Elaine Maslin reports on the progress of Aasta Hansteen, Norway’s first spar development.
Aasta Hansteen topside under construction at HHI. Living quarters in place. Images from Statoil.
Statoil’s Aasta Hansteen spar development will move Norwegian operations into a new deepwater environment. The spar will be moored in 1300m water depth in the Norwegian Sea – the deepest previous project is Shell’s Ormen Lange, at 900m. It will produce from the Luva, Snefrid and Haklang gas and condensate reservoirs, jointly known as Aasta Hansteen.
While the topsides are conventional, this will be Norway’s first spar project – also the world’s largest spar – and the first use of steel catenary risers (SCR) in the country. Three SCRs will connect three subsea templates to the spar, with another SCR to be used for export to the export pipeline system.
In another first for Norway, the spar’s 17 mooring lines, spread into two clusters of six and one of five, are made from Gama 98 polyester, by Lankhorst Ropes, and are some 2.5km-long, each. When awarded the contract, Lankhorst said that it was the largest deepwater mooring rope contract.
The spar hull is also unique. Unlike others, it is fitted with storage space for condensate from the Aasta Hansteen fields, which will be exported by shuttle tanker. Gas will be piped through the Polarled pipeline to the Shell-operated Nyhamna gas plant. Statoil is also using mechanically lined pipe, another first for the North Sea (Reel lay gets real attention, OE: January 2015). Some 19km of 12in BuBi-Pipe has already been installed, using reel-lay.
Construction of the spar is nearing completion at Hyundai Heavy Industries (HHI) in Ulsan, Korea, under a consortium deal with Technip. The topsides are also under construction at HHI. Transport from Korea, and mating of the topsides and spar will take place during 2017. Meanwhile, subsea construction is complete, with just platform tow-out and hook up on the field remaining in 2018.
Torolf Christensen, project director, Aasta Hansteen, Statoil, says that for this project, new technology solutions were required on the Norwegian Continental Shelf (NCS).
Initially, a number of options were assessed, including ship-shaped and circular FPSOs. But, a moored spar with SCRs came out as the best solution. “This is a different development solution from what had been used before,” Christensen says. “On the NCS, flexible risers are usually used. [In the North Sea] a spar in combination with SCR and this mooring system gave the best solution, for the forces that will be put on the risers. The wave and current pattern in the [Aasta Hansteen] area exceed what we have been exposed to before on the NCS. We have experience from high waves and high currents, but the combination of the two and the deepwater is unique on Aasta Hansteen.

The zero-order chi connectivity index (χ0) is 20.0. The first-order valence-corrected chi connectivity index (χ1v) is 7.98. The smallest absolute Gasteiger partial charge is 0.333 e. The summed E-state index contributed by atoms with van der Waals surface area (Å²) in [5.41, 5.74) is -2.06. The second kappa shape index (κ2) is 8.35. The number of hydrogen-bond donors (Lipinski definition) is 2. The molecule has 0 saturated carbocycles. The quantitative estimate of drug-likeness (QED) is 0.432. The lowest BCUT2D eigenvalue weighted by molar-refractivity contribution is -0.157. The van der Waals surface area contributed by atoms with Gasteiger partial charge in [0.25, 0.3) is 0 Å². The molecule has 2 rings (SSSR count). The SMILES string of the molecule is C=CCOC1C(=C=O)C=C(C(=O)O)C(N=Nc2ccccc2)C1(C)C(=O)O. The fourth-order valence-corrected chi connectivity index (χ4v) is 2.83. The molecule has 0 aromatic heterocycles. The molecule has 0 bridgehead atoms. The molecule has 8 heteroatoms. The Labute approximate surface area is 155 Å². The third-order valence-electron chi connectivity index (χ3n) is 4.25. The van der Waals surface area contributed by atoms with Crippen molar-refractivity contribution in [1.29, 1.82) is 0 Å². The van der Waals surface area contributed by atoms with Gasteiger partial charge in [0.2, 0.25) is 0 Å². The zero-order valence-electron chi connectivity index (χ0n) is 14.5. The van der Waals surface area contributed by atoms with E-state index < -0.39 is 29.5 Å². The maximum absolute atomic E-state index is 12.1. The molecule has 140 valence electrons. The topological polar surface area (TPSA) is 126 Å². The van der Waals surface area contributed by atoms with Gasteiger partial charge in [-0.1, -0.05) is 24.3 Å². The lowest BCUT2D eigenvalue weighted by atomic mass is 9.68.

“The fact that we are now also in 1300m depth means the normal size flexible risers normally used on the NCS would be far too heavy and wouldn’t stand the forces and movements. We would have to have a small size flexible, which would increase the number of flexibles needed to something not very smart. Using SCRs was an elegant solution.”
Aasta Hansteen, as it will look. Artists' impression.
The SCRs and flowlines were fabricated at Subsea 7’s spoolbase in Vigra, Norway. Marine operations to install the subsea infrastructure ran through 2015 and this summer. Christensen says that the marine operations were taken to the next level. “We have been through two seasons of marine operations with really good success,” he says. “Subsea 7, the primary contractor, delivered excellent results.”
Instead of guidewires to place equipment on to the templates in the fields, so-called toast rack guides are an integrated part of the template structures.
Christensen has been most impressed by the 45,000-tonne, 200m-long, 50m-diameter spar substructure construction. It is being constructed laying on its side on the ground, with sections weighing 2.5-6000-tonne then lifted in. Some five mega-lifts were required to complete the construction, all with the hull laid on its side. The final block installed was the top deck weighing 4500-tonne using a 10,000-tonne barge crane. It has been like a massive puzzle, Christensen says.
“There has been some fantastic precision work on the structure,” he says. It contains 52 different compartments, all needing welding, painting, etc. “The steel tolerance is 4-5mm in 3D, but everything fit every time it was lifted [into place].” The tolerances were so tight that one mega-lift was done in the morning, before the steel could get warm and potentially expand.
The hull substructure will be floated and then transported to Norway on the Dockwise Vanguard horizontally. In Norway, it will be floated off in the Stord area west coast of Norway and upended. There, the topsides – weighing 25,000-tonne, offering accommodation for 108 people – will be mated with the hull in Digernessundet, Norway, at Stord before being towed out to the field. The living quarters were fabricated in the Netherlands.
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